13. 13. Hoelz A, Debler EW, Blobel G (2011) The structure of the nuclear pore complex. Annu Rev Biochem 80: 613–643. doi: 10.1146/annurev-biochem-060109-151030
  14. 14. Mohr D, Frey S, Fischer T, Guttler T, Gorlich D (2009) Characterisation of the passive permeability barrier of nuclear pore complexes. EMBO J 28: 2541–2553. doi: 10.1038/emboj.2009.200
  15. 15. Gorlich D (1998) Transport into and out of the cell nucleus. EMBO J 17: 2721–2727. doi: 10.1093/emboj/17.10.2721
  16. 16. Grebenok RJ, Pierson E, Lambert GM, Gong F-C, Afonso CL, et al. (1997) Green-fluorescent protein fusions for efficient characterization of nuclear targeting. The Plant Journal 11: 573–586. doi: 10.1046/j.1365-313x.1997.11030573.x
  17. 17. Wang R, Brattain MG (2007) The maximal size of protein to diffuse through the nuclear pore is larger than 60&#xa0;kDa. FEBS Letters 581: 3164–3170. doi: 10.1016/j.febslet.2007.05.082
  18. 18. Chou KC, Shen HB (2010) Plant-mPLoc: a top-down strategy to augment the power for predicting plant protein subcellular localization. PLoS One 5: e11335. doi: 10.1371/journal.pone.0011335
  19. 19. Briesemeister S, Rahnenfuhrer J, Kohlbacher O (2010) YLoc–an interpretable web server for predicting subcellular localization. Nucleic Acids Res 38: W497–502. doi: 10.1093/nar/gkq477
  20. 20. Hawkins J, Davis L, Boden M (2007) Predicting nuclear localization. J Proteome Res 6: 1402–1409. doi: 10.1021/pr060564n
  21. 21. Lange A, McLane LM, Mills RE, Devine SE, Corbett AH (2010) Expanding the Definition of the Classical Bipartite Nuclear Localization Signal. Traffic 11: 311–323. doi: 10.1111/j.1600-0854.2009.01028.x
  22. 22. Hajdukiewicz P, Svab Z, Maliga P (1994) The small, versatile pPZP family of Agrobacterium binary vectors for plant transformation. Plant Mol Biol 25: 989–994. doi: 10.1007/bf00014672
  23. 23. Nakagawa T, Kurose T, Hino T, Tanaka K, Kawamukai M, et al. (2007) Development of series of gateway binary vectors, pGWBs, for realizing efficient construction of fusion genes for plant transformation. J Biosci Bioeng 104: 34–41. doi: 10.1263/jbb.104.34
  24. 24. Harris KF, Pesic-Van Esbroeck Z, Duffus JE (1995) Moderate-temperature polymerization of LR White in a nitrogen atmosphere. Microsc Res Tech 32: 264–265. doi: 10.1002/jemt.1070320312
  25. 25. Bolte S, Cordelières FP (2006) A guided tour into subcellular colocalization analysis in light microscopy. Journal of Microscopy 224: 213–232. doi: 10.1111/j.1365-2818.2006.01706.x
  26. 26. Ricardi M, Gonzalez R, Iusem N (2010) Protocol: fine-tuning of a Chromatin Immunoprecipitation (ChIP) protocol in tomato. Plant Methods 6: 11. doi: 10.1186/1746-4811-6-11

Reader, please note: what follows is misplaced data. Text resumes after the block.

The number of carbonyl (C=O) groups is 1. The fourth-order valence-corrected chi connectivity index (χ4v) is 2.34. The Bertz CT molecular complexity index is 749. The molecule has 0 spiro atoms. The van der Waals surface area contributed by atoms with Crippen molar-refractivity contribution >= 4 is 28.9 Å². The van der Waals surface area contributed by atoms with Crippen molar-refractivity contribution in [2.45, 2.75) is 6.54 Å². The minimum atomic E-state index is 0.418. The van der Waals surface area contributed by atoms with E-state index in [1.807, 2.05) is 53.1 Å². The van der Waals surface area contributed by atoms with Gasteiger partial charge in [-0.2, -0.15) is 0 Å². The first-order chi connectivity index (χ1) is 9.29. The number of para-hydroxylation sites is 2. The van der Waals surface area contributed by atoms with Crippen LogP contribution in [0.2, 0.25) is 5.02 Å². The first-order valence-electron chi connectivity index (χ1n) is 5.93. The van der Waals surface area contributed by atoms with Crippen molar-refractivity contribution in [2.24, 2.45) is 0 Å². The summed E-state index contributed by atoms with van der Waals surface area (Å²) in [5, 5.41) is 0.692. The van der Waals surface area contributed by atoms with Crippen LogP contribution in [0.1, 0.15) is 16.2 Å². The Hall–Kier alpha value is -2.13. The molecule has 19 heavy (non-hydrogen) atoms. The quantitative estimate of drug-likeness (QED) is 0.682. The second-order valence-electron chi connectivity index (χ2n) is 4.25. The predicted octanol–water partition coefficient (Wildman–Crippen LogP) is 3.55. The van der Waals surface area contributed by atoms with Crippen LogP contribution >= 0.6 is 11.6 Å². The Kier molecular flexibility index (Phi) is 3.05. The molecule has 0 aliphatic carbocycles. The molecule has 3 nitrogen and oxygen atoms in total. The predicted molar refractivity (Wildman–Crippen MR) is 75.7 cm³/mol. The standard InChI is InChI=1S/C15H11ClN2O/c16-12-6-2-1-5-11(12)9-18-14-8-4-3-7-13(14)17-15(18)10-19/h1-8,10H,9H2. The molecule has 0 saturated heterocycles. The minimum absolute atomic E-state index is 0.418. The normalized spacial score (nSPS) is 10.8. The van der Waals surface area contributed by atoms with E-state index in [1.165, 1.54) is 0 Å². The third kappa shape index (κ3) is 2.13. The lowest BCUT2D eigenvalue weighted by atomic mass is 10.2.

27. 27. Wang H-J, Hsu C-M, Jauh GY, Wang C-S (2005) A lily pollen ASR protein localizes to both cytoplasm and nuclei requiring a nuclear localization signal. Physiologia Plantarum 123: 314–320. doi: 10.1111/j.1399-3054.2005.00454.x
  28. 28. Gehl C, Waadt R, Kudla J, Mendel RR, Hansch R (2009) New GATEWAY vectors for high throughput analyses of protein-protein interactions by bimolecular fluorescence complementation. Mol Plant 2: 1051–1058. doi: 10.1093/mp/ssp040
  29. 29. Kerppola TK (2006) Visualization of molecular interactions by fluorescence complementation. Nat Rev Mol Cell Biol 7: 449–456. doi: 10.1038/nrm1929
  30. 30. Urtasun N, Correa Garcia S, Iusem ND, Bermudez Moretti M (2010) Predominantly Cytoplasmic Localization in Yeast of ASR1, a Non-Receptor Transcription Factor from Plants. Open Biochem J 4: 68–71. doi: 10.2174/1874091x01004010068
  31. 31. McBride KM, Reich NC (2003) The ins and outs of STAT1 nuclear transport. Sci STKE 2003: RE13. doi: 10.1126/stke.2003.195.re13
  32. 32. Vogt M, Domoszlai T, Kleshchanok D, Lehmann S, Schmitt A, et al. (2011) The role of the N-terminal domain in dimerization and nucleocytoplasmic shuttling of latent STAT3. J Cell Sci 124: 900–909. doi: 10.1242/jcs.072520
  33. 33. Lidke DS, Huang F, Post JN, Rieger B, Wilsbacher J, et al. (2010) ERK Nuclear Translocation Is Dimerization-independent but Controlled by the Rate of Phosphorylation. Journal of Biological Chemistry 285: 3092–3102. doi: 10.1074/jbc.m109.064972